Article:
This center leverages the strengths of Carnegie Mellon in cognitive and computational neuroscience and those of the University of Pittsburgh in basic and clinical neuroscience to support a coordinated cross-university research and educational program of international stature.


Events

Dec
17
Mon
Neurobiology: Inoue @ 6014 Biomedical Science Tower 3
Dec 17 @ 3:00 PM – 4:00 PM

The Department of Neurobiology
Presents a Special Seminar:
“Pathway-selective manipulation of primate neural networks by means of modified viral vectors”

Ken-Ichi Inoue, Ph.D.
Assistant Professor
Systems Neuroscience Section
Primate Research Institute
Kyoto University

Monday, December 17, 2018
3:00 PM
6014 Biomedical Science Tower 3

Nonhuman primates have widely and critically been utilized as animal models for understanding various higher brain functions and neurological disorders by virtue of their behavioral actions that mimic both normal and disease states in humans. To understand how such behavioral actions emerge from functions/dysfunctions of complex neural networks, it is essential to define the role of a particular pathway or neuron type constituting these networks.
Recently, we established two experimental systems based on genetic and optogenetic manipulation, that allows discrete targeting of functionally specific neural pathways. Briefly, one of our techniques based on the tetracycline-regulated gene expression was applied for the blockade of nigro-striatal dopamine transmission. We injected the pseudotyped lentiviral vector carrying a gene encoding modified tetanus toxin, downstream of a tetracycline-responsive element into the striatum, for retrograde gene-transfer. This was followed by injection of AAV vector carrying a tetracycline reverse-transactivator gene into the nigra. We observed that parkinsonian-like motor deficits were induced by doxycycline administration in the monkeys injected with the vectors.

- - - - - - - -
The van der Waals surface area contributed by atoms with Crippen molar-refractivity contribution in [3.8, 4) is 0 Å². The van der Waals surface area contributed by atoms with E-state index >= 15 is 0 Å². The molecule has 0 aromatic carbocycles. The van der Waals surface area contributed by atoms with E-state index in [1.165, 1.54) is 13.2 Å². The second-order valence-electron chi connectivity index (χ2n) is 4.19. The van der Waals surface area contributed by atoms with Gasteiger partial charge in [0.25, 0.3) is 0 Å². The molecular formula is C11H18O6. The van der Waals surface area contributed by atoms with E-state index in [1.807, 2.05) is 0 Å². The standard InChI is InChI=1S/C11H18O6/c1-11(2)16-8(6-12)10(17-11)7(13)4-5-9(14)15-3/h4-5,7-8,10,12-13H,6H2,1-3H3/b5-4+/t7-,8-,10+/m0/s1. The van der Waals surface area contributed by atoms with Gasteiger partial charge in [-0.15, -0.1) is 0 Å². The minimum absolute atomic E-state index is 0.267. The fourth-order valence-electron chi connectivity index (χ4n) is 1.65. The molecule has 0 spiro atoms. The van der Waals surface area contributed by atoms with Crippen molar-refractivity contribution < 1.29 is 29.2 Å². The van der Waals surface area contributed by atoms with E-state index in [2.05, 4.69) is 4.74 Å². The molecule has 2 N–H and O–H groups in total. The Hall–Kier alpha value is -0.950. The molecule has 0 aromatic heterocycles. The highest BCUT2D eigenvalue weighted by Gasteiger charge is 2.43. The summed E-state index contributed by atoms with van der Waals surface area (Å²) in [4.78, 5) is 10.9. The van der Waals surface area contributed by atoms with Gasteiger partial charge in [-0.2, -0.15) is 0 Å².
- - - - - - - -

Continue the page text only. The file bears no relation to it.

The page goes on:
In our other system, we applied pathway-selective optogenetics to macaque monkeys for stimulating the pathway from the frontal eye field (FEF) to the superior colliculus (SC). We found that the optogenetic stimulation of the FEF-SC pathway, not only activated SC neuronal activity, but also evoked saccadic eye movements toward the response field corresponding to the stimulation site. Thus, stimulating the FEF-SC pathway, among the complex oculomotor network, is sufficient to initiate oculomotor behavior. Our study demonstrates the power of pathway-selective manipulation using viral vectors for elucidating neural network functions in the primate brain.

Jan
9
Wed
Biological Sciences Seminar: Arbora Resulaj
Jan 9 @ 12:00 PM – 1:00 PM
Jan
16
Wed
Biological Sciences Seminar: Daoyun Ji
Jan 16 @ 12:00 PM – 1:00 PM

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